Definitely a first stop when shopping for MTG cards if you have the option. If you work through a middleman like I have, the tradeoff for getting a card shipped safely across the globe is going to be a long timeframe – sometimes even a couple months. Global shipping also isn’t cheap, so be prepared to spend a little more or wait a bit to have cards shipped to you in batches.
Which Place Has The Cheapest MTG Cards?
Depending on what you’re looking for, the answer to this question could be any of the above stores or websites. On occasion, it might be somewhere else entirely! There are a ton of different stores and websites that sell MTG cards, but local game stores, TCGPlayer, eBay, Card Kingdom, Facebook, and CardMarket are consistently the best places to get good deals.
Each of these places also has proven to be consistent and reliable in addition to cost-effective, which are often traits that are as or more important than the price you pay for individual cards. For a quick summary of where each location excels and comes up short, however, you can refer to this cheatsheet.
|Store||Typical Strengths||Typical Weaknesses|
|Local Game Store||On Demand Cards & Inspection, Local Business||Card Selection (varies), Price (varies)|
|TCGPlayer||Card Selection, Price, Buyer Protection||Paywalled Kickbacks, Shipping Variance|
|eBay||Card Selection, Buyer Protection, Kickbacks via eBay Bucks||Price, Shipping Variance|
|Card Kingdom||Card Selection, Shipping Quality & Speed, Price (low end)||Price (mid end & high end)|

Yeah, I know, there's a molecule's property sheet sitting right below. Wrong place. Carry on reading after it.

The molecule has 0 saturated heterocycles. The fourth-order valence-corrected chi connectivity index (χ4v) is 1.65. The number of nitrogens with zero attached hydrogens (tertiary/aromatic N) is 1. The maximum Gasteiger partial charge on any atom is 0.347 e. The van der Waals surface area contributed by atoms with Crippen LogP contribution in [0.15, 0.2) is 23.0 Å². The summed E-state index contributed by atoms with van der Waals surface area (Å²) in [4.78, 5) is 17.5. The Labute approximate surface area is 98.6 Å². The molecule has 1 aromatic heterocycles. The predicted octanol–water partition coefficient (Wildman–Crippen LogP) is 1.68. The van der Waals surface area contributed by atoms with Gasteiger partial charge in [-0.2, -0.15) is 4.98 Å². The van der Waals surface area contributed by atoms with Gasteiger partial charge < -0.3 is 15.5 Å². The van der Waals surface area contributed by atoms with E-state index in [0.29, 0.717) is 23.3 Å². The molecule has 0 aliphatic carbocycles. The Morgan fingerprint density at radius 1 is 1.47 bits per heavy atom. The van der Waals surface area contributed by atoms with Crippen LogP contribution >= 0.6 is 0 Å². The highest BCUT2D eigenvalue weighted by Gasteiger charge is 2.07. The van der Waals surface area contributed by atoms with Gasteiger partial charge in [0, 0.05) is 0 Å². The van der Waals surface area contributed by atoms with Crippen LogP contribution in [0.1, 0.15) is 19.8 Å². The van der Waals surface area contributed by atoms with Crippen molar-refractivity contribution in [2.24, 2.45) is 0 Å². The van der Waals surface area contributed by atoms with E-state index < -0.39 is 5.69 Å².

|Price, Buyer Protection (PayPal)||Card Selection, Shipping Variance|
|CardMarket||Price, Buyer Focused||Location (Europe only), Shipping Variance|
Despite the pros and cons of each storefront, if you take a few minutes to explore all the different options available to you when shopping, you’ll be surprised by how much money you can save, which can then be spent on more Magic cards!
Other MTG Articles You Might Enjoy
- PSA, BGS, and CGC Card Grading Cost
- Multicolor MTG Mana Ramp for Commander
- How Does Spelltable Work?
- What is untap.in
- Best Mana Rocks EDH
- MTG Best Dual Lands for Commander
Braden is a founder of Assorted Meeples and has been a gamer & writer with a vivid imagination all his life. Don’t believe us? Check out his excitement when meeting Goosebumps author R.L. Stine as a kid! An avid Magic: The Gathering spellslinger for over 15 years, you can always convince him to shuffle up for a game (or three!) of Commander.